As the Medicaid program is defined increasingly at the state level, state legislators will have growing influence on the direction of a program that now covers 72.4 million low-income adults and children.1 While Medicaid’s federal-state partnership structure has long permitted states to adopt modifications to coverage design, the Trump administration has made it easier for states to receive Medicaid waivers,2 including fast-track approvals and longer demonstration approval periods. The combination of greater state flexibility and reductions in overall funding could produce substantial shifts in state Medicaid policy; the recent approval of Kentucky’s Section 1115 waiver, which included work eligibility requirements, may be a precursor to impending program changes rather than an outlier. Understanding state legislator views of the Medicaid program and proposed changes is therefore critical to addressing future policy directions.
Using the National Conference of State Legislators (NCSL) database, we surveyed state legislators (n = 7340) on their priorities for Medicaid reform and perspectives on specific policy changes. We evaluated policies selected from approved and pending Medicaid section 1115 waiver applications.3 The survey instrument was pilot-tested with current state legislators and federal legislative staff to ensure policy relevance of questions and non-partisan language. We contacted all legislators by email up to three times and a randomly sampled sub-set of non-responders by phone. The survey was administered through Research Electronic Data Capture (REDCap version 7.2.2, Vanderbilt University). Descriptive analyses were conducted to characterize how views differed by political party. The Institutional Review Board at the University of Pennsylvania approved this study.
Overall, 894 (12.2%) state legislators completed the survey, a response rate consistent with those in other studies of elite-level actors.4 Non-respondents were more likely to be non-health care committee members, Republican, male, and from the Midwest region.
Compared to their Democratic colleagues, more Republicans selected reducing health care spending (85.2 vs. 68.8%) and limiting the role of the federal government (74.1 vs. 6.0%) as a high priority (Fig. 1). In comparison, Democrats emphasized expanding access to care (97.2 vs. 18.8%) and narrowing disparities (95.7 vs. 40.9%). Republicans and Democrats agreed on a single goal—increasing the affordability of health care (84.4 and 99.2%, respectively).
The majority of Republicans supported linking Medicaid eligibility to work requirements for able-bodied adults (Fig. 2, 84.8 vs. 26.7% Democrats) and drug-testing beneficiaries (62.8 vs 3.8% Democrats). Republicans were also more likely to support increasing cost-sharing for Medicaid recipients (70.9 vs. 12.7%), shifting Medicaid-eligible individuals to private insurance using premium support (64.0 vs. 9.7%), mandatory health savings accounts with minimum monthly contributions (60.4 vs. 9.1%); and introducing financial incentives or disincentives for health-related behaviors (55.2 vs. 23.8%, p < 0.0001 for all comparisons).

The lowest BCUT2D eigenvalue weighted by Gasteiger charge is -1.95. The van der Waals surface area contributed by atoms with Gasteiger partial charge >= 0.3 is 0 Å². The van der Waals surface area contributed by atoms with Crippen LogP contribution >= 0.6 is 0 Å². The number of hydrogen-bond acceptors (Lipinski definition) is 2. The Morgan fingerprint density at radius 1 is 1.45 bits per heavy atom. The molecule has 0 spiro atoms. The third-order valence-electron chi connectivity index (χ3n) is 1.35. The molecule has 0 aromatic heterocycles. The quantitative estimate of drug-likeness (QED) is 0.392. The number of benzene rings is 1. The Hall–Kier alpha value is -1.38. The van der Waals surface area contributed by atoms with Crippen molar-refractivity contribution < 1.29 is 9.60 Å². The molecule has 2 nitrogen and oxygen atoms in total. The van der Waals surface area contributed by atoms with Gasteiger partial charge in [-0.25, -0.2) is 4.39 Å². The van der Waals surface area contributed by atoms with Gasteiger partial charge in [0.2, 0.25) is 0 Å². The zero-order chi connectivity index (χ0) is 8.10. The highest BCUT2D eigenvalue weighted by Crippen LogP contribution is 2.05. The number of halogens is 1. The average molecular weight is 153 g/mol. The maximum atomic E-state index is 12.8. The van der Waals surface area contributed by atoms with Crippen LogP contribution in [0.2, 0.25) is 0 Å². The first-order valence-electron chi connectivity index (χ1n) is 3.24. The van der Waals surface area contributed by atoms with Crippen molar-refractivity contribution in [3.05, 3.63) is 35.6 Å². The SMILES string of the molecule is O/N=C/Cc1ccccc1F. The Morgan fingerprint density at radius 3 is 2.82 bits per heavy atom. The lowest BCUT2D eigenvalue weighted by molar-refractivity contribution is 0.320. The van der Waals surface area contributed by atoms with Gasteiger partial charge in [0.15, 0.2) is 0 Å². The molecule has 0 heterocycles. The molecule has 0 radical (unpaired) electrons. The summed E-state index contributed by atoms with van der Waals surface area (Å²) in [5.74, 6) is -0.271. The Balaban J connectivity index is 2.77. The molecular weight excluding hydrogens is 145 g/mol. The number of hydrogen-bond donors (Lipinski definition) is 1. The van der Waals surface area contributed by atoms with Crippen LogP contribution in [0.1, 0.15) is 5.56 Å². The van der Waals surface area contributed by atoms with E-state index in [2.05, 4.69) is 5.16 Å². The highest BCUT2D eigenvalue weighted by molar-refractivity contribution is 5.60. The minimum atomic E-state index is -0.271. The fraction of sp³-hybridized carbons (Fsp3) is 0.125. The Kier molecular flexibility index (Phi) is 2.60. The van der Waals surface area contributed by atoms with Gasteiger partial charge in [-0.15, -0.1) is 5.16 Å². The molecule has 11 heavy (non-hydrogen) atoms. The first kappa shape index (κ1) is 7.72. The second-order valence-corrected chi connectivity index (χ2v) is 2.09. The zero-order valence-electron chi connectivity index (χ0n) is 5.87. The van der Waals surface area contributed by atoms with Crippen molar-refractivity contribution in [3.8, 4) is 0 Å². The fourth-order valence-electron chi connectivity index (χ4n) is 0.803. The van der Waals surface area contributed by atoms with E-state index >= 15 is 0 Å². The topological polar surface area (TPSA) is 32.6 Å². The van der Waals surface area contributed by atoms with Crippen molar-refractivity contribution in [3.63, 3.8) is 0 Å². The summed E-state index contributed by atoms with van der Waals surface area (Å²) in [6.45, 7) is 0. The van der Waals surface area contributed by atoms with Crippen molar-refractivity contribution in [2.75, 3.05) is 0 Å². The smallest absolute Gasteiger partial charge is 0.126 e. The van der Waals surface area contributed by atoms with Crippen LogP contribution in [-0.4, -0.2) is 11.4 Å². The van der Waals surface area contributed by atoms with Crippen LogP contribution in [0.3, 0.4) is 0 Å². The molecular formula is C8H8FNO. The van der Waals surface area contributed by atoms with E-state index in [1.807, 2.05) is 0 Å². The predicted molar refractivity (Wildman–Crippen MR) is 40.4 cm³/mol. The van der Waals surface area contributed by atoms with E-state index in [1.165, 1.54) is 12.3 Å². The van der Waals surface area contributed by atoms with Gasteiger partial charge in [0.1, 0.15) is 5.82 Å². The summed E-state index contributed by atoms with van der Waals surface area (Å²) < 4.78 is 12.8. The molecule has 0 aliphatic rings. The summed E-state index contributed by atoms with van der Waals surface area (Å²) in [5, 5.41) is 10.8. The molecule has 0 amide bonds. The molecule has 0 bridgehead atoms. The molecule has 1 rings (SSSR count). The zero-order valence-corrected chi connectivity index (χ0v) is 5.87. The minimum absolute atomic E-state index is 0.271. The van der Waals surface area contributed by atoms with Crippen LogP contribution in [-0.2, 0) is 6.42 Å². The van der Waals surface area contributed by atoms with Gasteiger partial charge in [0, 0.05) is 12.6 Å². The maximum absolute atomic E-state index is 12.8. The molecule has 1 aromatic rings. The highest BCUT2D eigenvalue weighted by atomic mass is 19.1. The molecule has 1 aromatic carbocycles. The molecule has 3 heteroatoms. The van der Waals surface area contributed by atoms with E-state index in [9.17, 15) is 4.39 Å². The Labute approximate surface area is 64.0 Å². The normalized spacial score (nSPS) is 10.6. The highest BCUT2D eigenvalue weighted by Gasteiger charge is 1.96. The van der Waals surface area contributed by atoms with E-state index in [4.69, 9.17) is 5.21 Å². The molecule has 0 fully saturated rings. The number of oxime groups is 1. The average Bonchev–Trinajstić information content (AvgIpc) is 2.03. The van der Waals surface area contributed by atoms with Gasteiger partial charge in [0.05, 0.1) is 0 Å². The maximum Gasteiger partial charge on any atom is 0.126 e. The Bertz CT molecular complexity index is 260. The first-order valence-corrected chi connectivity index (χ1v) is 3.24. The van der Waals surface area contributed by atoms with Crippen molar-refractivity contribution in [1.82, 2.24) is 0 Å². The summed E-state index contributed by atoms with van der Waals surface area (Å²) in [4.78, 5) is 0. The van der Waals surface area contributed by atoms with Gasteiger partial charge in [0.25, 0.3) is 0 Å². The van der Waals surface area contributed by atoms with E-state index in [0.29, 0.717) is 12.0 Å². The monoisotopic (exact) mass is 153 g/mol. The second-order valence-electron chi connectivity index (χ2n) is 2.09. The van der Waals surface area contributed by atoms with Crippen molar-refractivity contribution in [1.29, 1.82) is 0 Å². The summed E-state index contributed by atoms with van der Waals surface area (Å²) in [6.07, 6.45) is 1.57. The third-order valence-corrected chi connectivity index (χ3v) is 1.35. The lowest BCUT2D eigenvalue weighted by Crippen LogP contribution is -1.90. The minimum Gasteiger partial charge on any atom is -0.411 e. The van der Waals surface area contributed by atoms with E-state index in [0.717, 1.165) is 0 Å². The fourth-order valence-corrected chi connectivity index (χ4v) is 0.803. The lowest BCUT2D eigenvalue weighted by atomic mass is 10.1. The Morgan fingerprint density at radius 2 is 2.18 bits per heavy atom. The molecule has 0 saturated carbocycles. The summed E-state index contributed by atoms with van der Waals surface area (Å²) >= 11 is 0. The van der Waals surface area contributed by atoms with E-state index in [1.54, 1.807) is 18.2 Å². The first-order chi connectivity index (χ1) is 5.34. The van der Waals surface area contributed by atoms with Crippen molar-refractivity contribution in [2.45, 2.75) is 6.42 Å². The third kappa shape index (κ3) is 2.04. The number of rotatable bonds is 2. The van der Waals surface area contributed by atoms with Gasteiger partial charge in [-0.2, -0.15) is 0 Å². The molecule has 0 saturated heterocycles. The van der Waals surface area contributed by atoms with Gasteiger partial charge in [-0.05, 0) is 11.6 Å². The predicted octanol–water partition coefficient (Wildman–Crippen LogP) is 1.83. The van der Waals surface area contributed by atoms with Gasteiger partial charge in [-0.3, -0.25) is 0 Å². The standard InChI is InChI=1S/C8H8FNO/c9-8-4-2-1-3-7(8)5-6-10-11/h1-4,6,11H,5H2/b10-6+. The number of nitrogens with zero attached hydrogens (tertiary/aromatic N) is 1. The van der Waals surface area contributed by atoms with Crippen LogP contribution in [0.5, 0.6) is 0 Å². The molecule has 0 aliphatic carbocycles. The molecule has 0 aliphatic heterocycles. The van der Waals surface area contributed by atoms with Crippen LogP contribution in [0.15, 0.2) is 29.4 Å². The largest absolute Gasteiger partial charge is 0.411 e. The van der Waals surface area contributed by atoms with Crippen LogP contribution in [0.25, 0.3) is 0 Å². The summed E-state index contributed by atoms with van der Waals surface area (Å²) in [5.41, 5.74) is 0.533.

Half of Republicans and 60.1% of Democrats supported a tiered benefit structure such that lower-income Medicaid recipients would pay less for benefits than others with relatively higher incomes. Nearly two thirds (60.2%) of Republicans and 85.8% of Democrats favored policies to reduce the prices paid for drugs. Few legislators supported shifting some Medicaid funding towards addressing social determinants of health, such as housing (15.1% of Republicans vs. 14.2% of Democrats). Finally, neither Republicans nor Democrats supported capping enrollment (19.1 and 1.3%, respectively) reducing services and benefits (34.4 and 1.7%), or reducing the income eligibility threshold for Medicaid beneficiaries (39.4 and 3.7%).
As states gain more autonomy to design their own Medicaid programs, a key question is whether waiver provisions and other changes will further Medicaid’s overall objective to provide medical coverage for low-income and disabled populations.5 While limited by the potential for non-response bias, our findings suggest partisan uptake of policy proposals, like work eligibility requirements and drug testing Medicaid recipients, that extends beyond the few states with pending Section 1115 demonstration waivers featuring these provisions. Taken together, stark differences across political parties could translate into major changes in the design of Medicaid programs across the country, depending on the balance of power within each state’s branches of government. As states pursue and implement changes to Medicaid policy, there is a critical need to evaluate the impact on access to care and health outcomes for the Medicaid population.
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We would like to thank David Asch, Janet Weiner, and Rebecka Rosenquist for their review of prior drafts, Kira Flemke for administrative and logistical contributions, and Christopher M. Aderman for graphics assistance.
This study was funded by the Leonard Davis Institute of Health Economics at the University of Pennsylvania.
Conflict of Interest
The authors declare that they do not have a conflict of interest.
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Zhu, J.M., Chhabra, M. & Grande, D. Concise Research Report: The Future of Medicaid: State Legislator Views on Policy Waivers. J GEN INTERN MED 33, 999–1001 (2018). https://doi.org/10.1007/s11606-018-4432-8
- health reform
- health insurance
- state health policy